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Teen gives back to the school that helped shape him

Published: Thursday, July 31, 2014 8:39 p.m. CST • Updated: Thursday, July 31, 2014 8:49 p.m. CST
Caption
(Photo provided)
Micah McBride (far right), 14, of Joliet leads a volunteer crew to add mulch and a safety border to the new playground at Families of Faith Christian Academy in Channahon.

CHANNAHON – Who is that kid?

That’s what several people at Families of Faith Ministries of Channahon were asking, said Pastor Randy Blan, when Micah McBride, 14, was leading his crew to install safety borders and mulch for the church’s first playground.

“He was pretty remarkable for an eighth-grader,” Blan said. “Whenever there was a hiccup or problem, he stepped right in and resolved it. He even arranged lunch for everyone. You just don’t see that kind of leadership in young people anymore.”

Just a couple short years ago, those efforts and abilities weren’t present in Micah, either, said Chris McBride of Joliet, Micah’s mother and a teacher at Families of Faith Christian Academy, the church’s day school.

During the four years that Chris had home-schooled Micah, she needed to corral him quite a bit, she said. He had difficulty setting and meeting goals for himself, she added. Micah agreed.

“I was very hyperactive, probably the most off-the-wall kid you could meet,” Micah said. “I would choose fun – something I wanted to do – instead of what needed to be done.”

That changed when Micah became involved with scouting, Chris said, as well as became immersed in the Christian environment at Families of Faith Christian Academy, which he started attending in the sixth grade.

The school, Chris added, came highly recommended after she received her teacher’s certificate in 2008 and began applying for jobs. She found it ideal for Micah since Families of Faith uses the same Christian curriculum – A Beka – that Chris used at home, she said.

“Their [the school staff] priorities are the Gospel first and the school second,” Chris said. “They’re there to minister to the community.”

As a student at the school, Micah knew it had purchased and assembled playground equipment. Because the school attracts many young children in various programs – the school, Sunday school, its daycare and the younger siblings of its All-Stars sports program – the need was obvious.

That’s when Micah, a member of Boy Scout Troop 44 of New Lenox, realized he could finish the installation as an Eagle Scout project. He also knew the school had raised enough money for the safety borders and mulch, but not for workers to install it. So he got busy.

The process for obtaining project approval by the Boy Scouts is not an easy one, said Bill Schade, Micah’s troop leader. First steps for Micah included writing a plan and completing many pages of forms, Schade said.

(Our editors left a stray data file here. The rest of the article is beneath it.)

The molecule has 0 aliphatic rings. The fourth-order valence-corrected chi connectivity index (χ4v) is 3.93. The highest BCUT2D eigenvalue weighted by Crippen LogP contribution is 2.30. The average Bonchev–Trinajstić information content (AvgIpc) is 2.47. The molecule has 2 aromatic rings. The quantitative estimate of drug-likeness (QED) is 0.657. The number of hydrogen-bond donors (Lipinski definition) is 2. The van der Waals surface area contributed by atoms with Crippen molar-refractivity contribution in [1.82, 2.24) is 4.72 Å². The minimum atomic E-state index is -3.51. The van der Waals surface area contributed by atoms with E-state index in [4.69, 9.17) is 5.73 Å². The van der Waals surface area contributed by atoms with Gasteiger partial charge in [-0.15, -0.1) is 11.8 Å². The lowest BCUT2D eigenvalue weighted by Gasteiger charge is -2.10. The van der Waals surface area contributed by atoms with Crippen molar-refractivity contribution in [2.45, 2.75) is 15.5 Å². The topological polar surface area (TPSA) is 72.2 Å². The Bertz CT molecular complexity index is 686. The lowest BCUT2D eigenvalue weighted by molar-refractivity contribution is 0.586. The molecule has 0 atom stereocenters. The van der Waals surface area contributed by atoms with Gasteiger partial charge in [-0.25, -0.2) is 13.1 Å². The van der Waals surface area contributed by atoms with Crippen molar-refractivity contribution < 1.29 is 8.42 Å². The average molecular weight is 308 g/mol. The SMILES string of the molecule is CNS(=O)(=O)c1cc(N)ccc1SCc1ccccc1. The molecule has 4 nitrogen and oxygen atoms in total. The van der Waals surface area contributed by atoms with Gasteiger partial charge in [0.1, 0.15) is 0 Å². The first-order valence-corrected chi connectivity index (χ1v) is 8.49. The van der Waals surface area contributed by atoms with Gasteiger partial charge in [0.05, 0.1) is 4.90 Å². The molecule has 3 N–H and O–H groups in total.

“We don’t let the kids take the easy way out,” Schade said. “Picking up trash alongside the road is a good thing to do, but it doesn’t meet the criteria for an Eagle Scout project.”

Next, the academy, Schade and Rainbow Council had to approve Micah’s plan. Generally, the original plan will need adjustment, which helps teach the boys flexibility. Micah also had to assemble any needed supplies and volunteers, as well as prepare a safety talk.

“It’s a lot of work,” Schade said. “Only about 10 percent of Scouts achieve it. Most of the time, they’re in high school, late freshman, sophomore junior or even senior year. Micah is moving along at a pretty good clip. He’s extremely active and involved.”

Also noteworthy is that Micah ran the project without assistance from Schade, who was at work that day. Most Eagle Scout projects are done on weekends, when adult leaders are generally available to volunteer, too.

Helping Micah to construct the border and fill it in with 14,000 pounds of rubber mulch were eight Boy Scouts from his troop and Troop 444 of Channahon and six school volunteers, along with Micah’s sister, Marcail McBride, 11, and his parents, Chris and Phil.

Through it all, Micah could see God’s hand at work through the actions of everyone that came out to help, he said. He’s also thankful to both Troop 44 and the academy for shaping the morals that guided him in this project, morals he holds dear today.

“The values that are important to me are trust, strong faith, helping others,” Micah said, “and to make sure I am prepared for the life that’s ahead of me.”

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